The opinion of the court was delivered by: Karen E. Schreier Chief Judge
ORDER ADOPTING REPORT AND
RECOMMENDATION AND DISMISSING CASE
Petitioner, Charles Little Bear, filed a pro se motion to vacate, modify, or correct his sentence pursuant to 28 U.S.C. § 2255. The United States moved to dismiss Little Bear's motion without holding an evidentiary hearing. Docket 19. The case was assigned to United States Magistrate Judge Veronica Duffy pursuant to 28 U.S.C. § 636(b)(1)(B) for the purpose of conducting any necessary hearings, including evidentiary hearings.
On December 21, 2011, Magistrate Judge Duffy submitted her report and recommended that the United States' motion to dismiss Little Bear's motion to vacate, modify, or correct his sentence without holding an evidentiary hearing be granted. On January 24, 2012, pursuant to 28 U.S.C. § 636(b)(1), Little Bear filed objections to Magistrate Judge Duffy's report and recommendations. Docket 27.
In accordance with 28 U.S.C. § 636(b)(1), the court reviews de novo any objections that are timely made and specific. See Thompson v. Nix, 897 F.2d 356 (8th Cir. 1990). Although Little Bear's objections are untimely, this court will review them de novo.
Little Bear objects to the magistrate judge's finding that he sought review by the United States Supreme Court. Little Bear states, "I have not filed for a petition for certiorari to the United States Supreme Court. I petition the court to produce any documents in this matter." Docket 27 at 1. The court agrees with Little Bear because the notice that the United States Supreme Court denied certiorari is entitled, "Re: Jese Hernandez-Mendoza v. United States, No 10-6879, (Your No. 08-3898)." Thus, the docket entry in Little Bear's criminal case, 08-500067, appears to have been filed in error. See CR. 08-50067, Docket 160. This objection, however, is irrelevant to Magistrate Judge Duffy's proposed resolution of Little Bear's claims.
Little Bear next objects to the court's denial of his motion for discovery. Magistrate Judge Duffy denied his motion for discovery as moot because she recommended his motion be dismissed without an evidentiary hearing. See Docket 25. Magistrate Judge Duffy's order specifically noted that "[s]hould the district court disagree with this magistrate judge that Mr. Little Bear's request for habeas relief should be denied, Mr. Little Bear may at that time renew his motion for discovery." Id. Little Bear asserts that "[t]o deny my motion for discovery in order to show my innocence in my case would deny me my right, and access to the courts which is a constitutional violation." Docket 27 at 1. Although this objection does not relate to Magistrate Judge Duffy's proposed resolution of Little Bear's § 2255 motion, after applying de novo review, the court concludes that the discovery motion was appropriately denied.
Little Bear did not file any objections that relate to Magistrate Judge Duffy's resolution of his § 2255 motion. In his motion, Little Bear asserted four claims that his counsel was constitutionally ineffective. Little Bear's first claim is that his attorney was ineffective by failing to investigate, interview, and call as a trial witness S.T.B., the mother of the victim. Magistrate Judge Duffy rejected this claim, noting that sworn testimony from Little Bear's attorney establishes that the decision not to call S.T.B. as a witness was a strategic one, made after consulting his client. "There is a presumption that any challenged action was sound trial strategy and that counsel rendered adequate assistance and made all significant decisions in the exercise of professional judgment." Hall v. Leubbers, 296 F.3d 685, 692 (8th Cir. 2002). An affidavit from Little Bear's attorney establishes that he chose not to call S.T.B. as a witness because her testimony would potentially do more harm than good to the defense and because other evidence attacked the victim's credibility, which was the primary reason to call S.T.B. Little Bear's remaining three claims are that his attorney was ineffective in dismissing from his direct appeal three issues regarding his conviction. "The Sixth Amendment does not require that counsel raise every colorable or non-frivolous claim on appeal. New v. United States, 652 F.3d 949, 953 (8th Cir. 2011). Magistrate Judge Duffy also rejected these claims, noting that Little Bear did not overcome the evidence that the decision to drop the issues relating to his conviction was strategic. An affidavit from Little Bear's attorney stated that he determined that if Little Bear prevailed on his claims on appeal relating to his conviction, he could be worse off during a retrial. Consequently, Magistrate Judge Duffy's report and recommendation that Little Bear's motion be denied without holding an evidentiary hearing is accepted. Therefore, it is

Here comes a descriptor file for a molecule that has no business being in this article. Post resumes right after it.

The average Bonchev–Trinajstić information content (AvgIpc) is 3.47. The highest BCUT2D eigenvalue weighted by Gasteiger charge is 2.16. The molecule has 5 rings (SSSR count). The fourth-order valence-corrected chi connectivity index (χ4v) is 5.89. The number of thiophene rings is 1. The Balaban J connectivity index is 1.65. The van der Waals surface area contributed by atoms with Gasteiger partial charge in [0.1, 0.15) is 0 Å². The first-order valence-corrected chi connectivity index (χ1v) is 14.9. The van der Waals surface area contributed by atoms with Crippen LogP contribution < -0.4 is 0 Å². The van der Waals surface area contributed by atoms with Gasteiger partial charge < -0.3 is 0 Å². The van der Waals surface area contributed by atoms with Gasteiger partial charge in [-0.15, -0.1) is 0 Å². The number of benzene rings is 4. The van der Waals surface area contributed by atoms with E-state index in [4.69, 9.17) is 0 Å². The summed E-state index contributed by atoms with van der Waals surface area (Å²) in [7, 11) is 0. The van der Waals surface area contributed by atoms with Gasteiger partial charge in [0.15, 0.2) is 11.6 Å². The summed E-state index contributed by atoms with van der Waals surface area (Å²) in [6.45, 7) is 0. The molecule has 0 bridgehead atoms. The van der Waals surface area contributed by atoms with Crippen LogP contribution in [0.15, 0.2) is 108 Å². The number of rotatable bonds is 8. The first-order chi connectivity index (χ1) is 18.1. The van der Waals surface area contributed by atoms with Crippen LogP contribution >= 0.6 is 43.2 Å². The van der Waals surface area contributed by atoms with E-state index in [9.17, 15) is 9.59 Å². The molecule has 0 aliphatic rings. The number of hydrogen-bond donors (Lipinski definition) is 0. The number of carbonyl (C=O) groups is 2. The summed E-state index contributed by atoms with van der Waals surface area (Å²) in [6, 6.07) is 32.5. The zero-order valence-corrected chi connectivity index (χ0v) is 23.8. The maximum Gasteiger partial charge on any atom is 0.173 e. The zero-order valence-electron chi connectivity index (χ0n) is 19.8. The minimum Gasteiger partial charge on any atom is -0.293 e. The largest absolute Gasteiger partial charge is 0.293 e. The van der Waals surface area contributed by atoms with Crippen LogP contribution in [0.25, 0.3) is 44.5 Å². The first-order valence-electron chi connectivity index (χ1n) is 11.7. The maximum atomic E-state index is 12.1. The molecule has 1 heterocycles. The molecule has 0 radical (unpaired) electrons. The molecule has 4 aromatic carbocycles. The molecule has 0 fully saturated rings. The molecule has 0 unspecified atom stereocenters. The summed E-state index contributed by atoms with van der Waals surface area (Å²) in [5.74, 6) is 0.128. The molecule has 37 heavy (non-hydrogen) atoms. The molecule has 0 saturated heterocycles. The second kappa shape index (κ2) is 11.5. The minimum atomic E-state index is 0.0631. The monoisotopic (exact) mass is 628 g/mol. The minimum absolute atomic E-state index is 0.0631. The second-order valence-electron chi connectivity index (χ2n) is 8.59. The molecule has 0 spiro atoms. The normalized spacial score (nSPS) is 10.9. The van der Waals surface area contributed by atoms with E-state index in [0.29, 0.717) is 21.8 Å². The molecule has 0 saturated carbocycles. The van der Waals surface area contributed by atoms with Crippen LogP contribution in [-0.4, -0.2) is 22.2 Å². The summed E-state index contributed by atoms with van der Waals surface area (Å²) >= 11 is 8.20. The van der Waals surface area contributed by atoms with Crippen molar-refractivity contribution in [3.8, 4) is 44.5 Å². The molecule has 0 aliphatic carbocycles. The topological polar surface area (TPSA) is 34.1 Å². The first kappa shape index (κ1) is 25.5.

ORDERED that Magistrate Judge Duffy's report and recommendation (Docket 24) is accepted in full, with the minor change that a petition for certiorari was not filed, Little Bear's objections (Docket 27) are overruled, and the United States' motion to dismiss without an evidentiary hearing (Docket 19) is granted.
IT IS FURTHER ORDERED that Little Bear is notified that he may not appeal the denial of his § 2255 motion unless he receives a certificate of appealability from this court. In order to receive a certificate of appealability, Little Bear is required to make a "substantial showing of the denial of a constitutional right." 28 U.S.C. § 2253(c)(2).
IT IS FURTHER ORDERED that, pursuant to Rule 11 of the Rules Governing Section 2255 Proceedings for the United States District Courts, Little Bear will have 21 days to submit arguments on whether a certificate of appealability should issue. Little Bear is directed to identify the issues for which he seeks a certificate of appealability. Respondent will have 14 days to respond to Little Bear's arguments.